It’s Still David Bowie’s World, We Just Float Around In It

Give a voice to the voiceless!

If you weren’t lucky enough to be in the U.K. to see the Victoria and Albert Museum’s historic David Bowie exhibit, fear not. While the maestro himself isn’t touring now, the exhibit is, making its way to Chicago (and South America, Australia, Europe) and to movie theaters for a one-night showing of the movie “David Bowie Is” on Sept. 23. Even if you’re an agnostic fan, you should still show up to the screening because whether you realize it or not, the Brit chameleon has shaped a lot of music, fashion and art that you dig whether you realize it or not.

While Bowie gave the museum access to his archives, he had no involvement in the exhibit otherwise, and though he released a surprise album within the past year, he’s been mostly out of the spotlight since his last tour 10 years ago. While the exhibit and the movie about it fill in many details about his life, we still get the impression that the world-famous artist is still an elusive figure.

Beginning with his upbringing in South London (he was born 1947), Bowie emerged from a welfare state of rationing which mixed post-war trauma and boredom as part of his suburban life. But then rock ‘n’ roll roared into the U.K. through records, shows and films, giving boomers a taste of freedom. Early on, Bowie picked up not only on the music but also fashion, designing costumers for the first bands he joined. Later fans might be surprised to find that his first releases were folk and baroque pop but as he often did, he picked up on styles and rode their wave. He heard the gritty urbane noise of the Velvet Underground and was fascinated by it. Going through a mod phase that was all the rage in Swinging London, he also took up mime and worked on conceptual videos, long before MTV aired. From then on, his impact on mainstream culture came at just the right time, as the ’60s changed over into the ’70s. “Space Oddity,” released in 1969, was influenced by the moon landing, but the song itself became identified with the space mission, eventually becoming its soundtrack as well as Bowie’s first hit.

The exhibit/movie document this well as we see his early posters, drawings and photos alongside contemporary cultural artifacts to give a time and place to the work. There we see original drafts of his lyrics, complete with cross-outs and rewrites, documenting his bleak view of “The ‘Me’ Decade.” Alongside them are 60 different costumes Bowie used for photo shoots, album covers and concerts, including most famously his “Starman” outfit from his ’72 “Top of the Pops” TV appearance where his weird, androgynous skin-tight jump suit and bright colors amazed viewers across England. This became part of his “Ziggy Stardust” persona, which made him an international sensation before he killed off the character the following year to move onto his next phase.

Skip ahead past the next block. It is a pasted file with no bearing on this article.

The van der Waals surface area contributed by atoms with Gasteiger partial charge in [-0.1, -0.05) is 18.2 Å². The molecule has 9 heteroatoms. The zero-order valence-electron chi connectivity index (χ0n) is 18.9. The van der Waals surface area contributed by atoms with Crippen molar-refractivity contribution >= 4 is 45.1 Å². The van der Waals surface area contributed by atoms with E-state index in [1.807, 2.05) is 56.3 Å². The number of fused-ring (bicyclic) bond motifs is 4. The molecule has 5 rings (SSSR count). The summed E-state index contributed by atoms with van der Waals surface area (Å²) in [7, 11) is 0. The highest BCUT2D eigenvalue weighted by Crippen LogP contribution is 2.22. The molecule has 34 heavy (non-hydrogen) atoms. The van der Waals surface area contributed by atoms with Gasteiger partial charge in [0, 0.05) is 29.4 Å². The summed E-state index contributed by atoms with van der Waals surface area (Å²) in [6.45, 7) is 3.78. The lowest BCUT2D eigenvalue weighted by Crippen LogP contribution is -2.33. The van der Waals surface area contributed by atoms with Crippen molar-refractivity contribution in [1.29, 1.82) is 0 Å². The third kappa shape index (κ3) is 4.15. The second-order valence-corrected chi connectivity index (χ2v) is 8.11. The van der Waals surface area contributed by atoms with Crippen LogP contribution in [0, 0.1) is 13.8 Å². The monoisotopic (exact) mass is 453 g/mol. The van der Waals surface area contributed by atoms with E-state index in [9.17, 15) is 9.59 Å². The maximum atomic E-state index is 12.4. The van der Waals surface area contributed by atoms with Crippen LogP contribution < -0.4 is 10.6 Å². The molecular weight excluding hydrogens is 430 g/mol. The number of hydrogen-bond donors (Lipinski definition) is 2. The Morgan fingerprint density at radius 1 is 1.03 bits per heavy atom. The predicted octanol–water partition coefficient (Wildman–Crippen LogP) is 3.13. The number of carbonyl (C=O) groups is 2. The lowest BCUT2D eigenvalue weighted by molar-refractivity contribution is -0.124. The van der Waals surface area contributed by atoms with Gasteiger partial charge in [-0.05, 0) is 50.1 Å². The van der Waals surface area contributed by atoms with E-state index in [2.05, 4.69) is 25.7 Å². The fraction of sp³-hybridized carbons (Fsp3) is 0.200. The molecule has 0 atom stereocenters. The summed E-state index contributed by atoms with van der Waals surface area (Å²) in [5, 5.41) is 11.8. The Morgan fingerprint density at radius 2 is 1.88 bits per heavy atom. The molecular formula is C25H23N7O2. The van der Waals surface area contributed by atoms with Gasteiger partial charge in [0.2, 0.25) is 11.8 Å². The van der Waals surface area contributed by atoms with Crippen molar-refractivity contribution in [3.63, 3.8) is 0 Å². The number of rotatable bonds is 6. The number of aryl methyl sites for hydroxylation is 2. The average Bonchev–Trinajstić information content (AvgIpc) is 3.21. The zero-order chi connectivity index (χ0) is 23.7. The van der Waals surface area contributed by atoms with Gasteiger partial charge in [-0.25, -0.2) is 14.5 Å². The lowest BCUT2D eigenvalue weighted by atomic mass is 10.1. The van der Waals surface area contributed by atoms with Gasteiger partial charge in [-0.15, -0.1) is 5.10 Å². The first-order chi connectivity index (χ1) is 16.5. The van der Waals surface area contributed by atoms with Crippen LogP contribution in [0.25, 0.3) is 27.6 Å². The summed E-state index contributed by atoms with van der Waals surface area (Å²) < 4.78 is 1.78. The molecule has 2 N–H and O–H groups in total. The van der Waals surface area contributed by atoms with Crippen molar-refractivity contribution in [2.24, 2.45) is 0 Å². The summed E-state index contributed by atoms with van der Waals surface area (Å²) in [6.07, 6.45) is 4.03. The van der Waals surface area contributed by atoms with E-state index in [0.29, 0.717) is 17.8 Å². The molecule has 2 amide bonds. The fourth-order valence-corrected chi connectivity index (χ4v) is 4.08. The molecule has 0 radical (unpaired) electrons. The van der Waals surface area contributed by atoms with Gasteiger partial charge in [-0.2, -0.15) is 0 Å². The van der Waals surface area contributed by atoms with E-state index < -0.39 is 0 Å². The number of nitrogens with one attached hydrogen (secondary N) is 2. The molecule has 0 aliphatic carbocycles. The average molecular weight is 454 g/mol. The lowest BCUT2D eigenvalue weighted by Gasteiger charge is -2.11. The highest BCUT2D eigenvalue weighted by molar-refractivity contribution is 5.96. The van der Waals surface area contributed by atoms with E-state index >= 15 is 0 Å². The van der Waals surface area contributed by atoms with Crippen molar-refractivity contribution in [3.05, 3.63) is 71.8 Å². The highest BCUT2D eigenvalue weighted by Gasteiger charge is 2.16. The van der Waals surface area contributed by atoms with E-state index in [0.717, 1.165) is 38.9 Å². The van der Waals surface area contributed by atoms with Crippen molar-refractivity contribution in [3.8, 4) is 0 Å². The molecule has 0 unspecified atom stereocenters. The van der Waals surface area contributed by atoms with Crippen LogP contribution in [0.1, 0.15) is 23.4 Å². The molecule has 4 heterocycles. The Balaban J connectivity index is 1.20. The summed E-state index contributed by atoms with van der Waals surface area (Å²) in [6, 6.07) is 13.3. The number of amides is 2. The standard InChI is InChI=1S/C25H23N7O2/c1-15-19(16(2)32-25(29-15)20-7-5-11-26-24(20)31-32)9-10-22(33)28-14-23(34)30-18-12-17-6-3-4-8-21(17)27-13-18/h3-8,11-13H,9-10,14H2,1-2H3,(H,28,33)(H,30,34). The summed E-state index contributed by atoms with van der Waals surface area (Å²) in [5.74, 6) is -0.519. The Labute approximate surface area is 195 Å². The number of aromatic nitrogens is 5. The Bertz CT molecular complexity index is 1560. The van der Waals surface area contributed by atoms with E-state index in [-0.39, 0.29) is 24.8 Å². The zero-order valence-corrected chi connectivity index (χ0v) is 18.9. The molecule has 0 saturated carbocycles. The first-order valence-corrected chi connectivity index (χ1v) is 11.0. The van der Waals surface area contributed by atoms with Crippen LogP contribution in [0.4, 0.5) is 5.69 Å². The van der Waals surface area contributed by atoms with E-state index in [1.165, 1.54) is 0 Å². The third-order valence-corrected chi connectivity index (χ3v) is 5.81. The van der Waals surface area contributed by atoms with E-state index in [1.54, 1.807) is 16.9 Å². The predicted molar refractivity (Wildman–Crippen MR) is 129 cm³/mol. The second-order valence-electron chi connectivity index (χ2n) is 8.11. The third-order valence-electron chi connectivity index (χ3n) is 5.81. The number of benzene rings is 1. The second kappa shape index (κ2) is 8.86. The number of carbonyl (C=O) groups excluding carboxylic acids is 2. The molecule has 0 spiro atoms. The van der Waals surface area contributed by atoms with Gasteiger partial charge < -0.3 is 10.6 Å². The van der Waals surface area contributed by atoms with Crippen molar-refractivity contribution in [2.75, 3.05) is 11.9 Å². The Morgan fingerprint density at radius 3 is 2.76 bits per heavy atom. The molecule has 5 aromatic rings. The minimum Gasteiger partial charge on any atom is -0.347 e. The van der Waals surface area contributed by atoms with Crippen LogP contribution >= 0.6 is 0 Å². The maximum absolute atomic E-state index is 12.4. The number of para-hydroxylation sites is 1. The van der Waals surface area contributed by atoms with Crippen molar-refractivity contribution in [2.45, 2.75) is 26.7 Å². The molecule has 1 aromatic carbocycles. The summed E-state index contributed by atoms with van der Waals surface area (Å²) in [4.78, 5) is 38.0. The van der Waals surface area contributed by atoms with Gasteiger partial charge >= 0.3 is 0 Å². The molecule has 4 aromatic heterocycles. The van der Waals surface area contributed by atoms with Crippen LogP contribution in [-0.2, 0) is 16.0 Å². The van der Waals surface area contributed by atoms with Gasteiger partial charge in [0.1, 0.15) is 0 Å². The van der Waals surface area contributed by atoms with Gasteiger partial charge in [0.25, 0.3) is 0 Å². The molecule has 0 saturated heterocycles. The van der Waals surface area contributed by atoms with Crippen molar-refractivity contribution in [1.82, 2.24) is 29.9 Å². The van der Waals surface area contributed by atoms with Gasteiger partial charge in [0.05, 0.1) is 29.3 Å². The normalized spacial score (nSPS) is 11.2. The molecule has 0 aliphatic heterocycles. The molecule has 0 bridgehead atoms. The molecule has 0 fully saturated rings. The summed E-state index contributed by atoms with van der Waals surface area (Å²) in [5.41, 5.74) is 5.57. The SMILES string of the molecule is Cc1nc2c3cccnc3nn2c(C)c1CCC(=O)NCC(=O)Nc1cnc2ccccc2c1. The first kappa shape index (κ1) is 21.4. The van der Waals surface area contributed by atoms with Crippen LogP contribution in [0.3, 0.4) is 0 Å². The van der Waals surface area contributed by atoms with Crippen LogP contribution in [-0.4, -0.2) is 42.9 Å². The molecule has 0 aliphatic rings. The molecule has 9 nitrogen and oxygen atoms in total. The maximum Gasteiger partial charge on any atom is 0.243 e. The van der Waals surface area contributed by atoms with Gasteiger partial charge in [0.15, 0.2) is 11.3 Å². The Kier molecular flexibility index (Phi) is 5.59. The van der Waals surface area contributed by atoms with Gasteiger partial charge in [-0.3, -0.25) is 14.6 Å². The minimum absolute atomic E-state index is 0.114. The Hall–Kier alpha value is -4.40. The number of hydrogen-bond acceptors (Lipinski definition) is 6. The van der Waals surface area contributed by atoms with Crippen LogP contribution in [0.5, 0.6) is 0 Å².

Subsequent personas are seen in the form of Halloween Jack (for 1974’s elaborate “Diamond Dogs” show), his suave, sleek suit for his Thin White Duke persona of 1976’s “Station to Station” tour and a burnt Union Jack jacket from his 1997 “Earthling” album. Seeing all of the costumes in one place is extraordinary, not to mention the stunning photos throughout the decades that are seen there, too, showing his different styles. Also, it shows a timeline of Bowie’s work and, in a way, tells his story.

As we see in the film/exhibit, Bowie wasn’t just style/fashion. Taking a page from Beat pioneer William S. Burroughs, he worked random/chance decisions into his songwriting process via ace producer and collaborator Brian Eno and a Verbasizer program that helps him randomize lyrics for songs. In addition to Burroughs, Bowie was also a fan of George Orwell, whose “1984” was a major influence for “Diamond Dogs.” Along with “Space Oddity,” Bowie he also storyboarded his own videos throughout the ’70s, including the infamous “Boys Keep Swinging” and the renouned, surreal “Ashes to Ashes.” Not surprisingly, his acting abilities translated into movie roles like “The Man Who Fell To Earth,” “Labyrinth” and “Basquiat.”

Later in “David Bowie Is,” Pulp singer Jarvis Cocker appears to talk about how Bowie had a big influence on him with not only his lyrics but also with his constant reinvention, relating how people would dress up like him for “Bowie Nights” at clubs, which would become a free expression space. As such, people saw Bowie as one of them and used his example as a way to try out ideas as he inspired others to act differently. Indeed, you see his influence in everything from Lady Gaga and fashions to cartoons and illustrations mimicking his ideas, which he himself absorbed from elsewhere.

In addition to the V&A Museum show’s curators, Victoria Broackes and Geoffrey Marsh, who narrate much of the film, we also hear from Cocker, historians, professors, designers and artists who also praise Bowie’s work. How many other artists could cultivate a following across such a wide spectrum of arts? Not many, which is why even in his elusive present state, Bowie’s work still filters through many parts of our present day pop world. It’s only fair as he stole his best ideas from there and recycled them like the expert cultural ecologist he is.

For info about “David Bowie Is” screening times and places, visit this website.

Jason Gross is the social media manager for TheBlot Magazine

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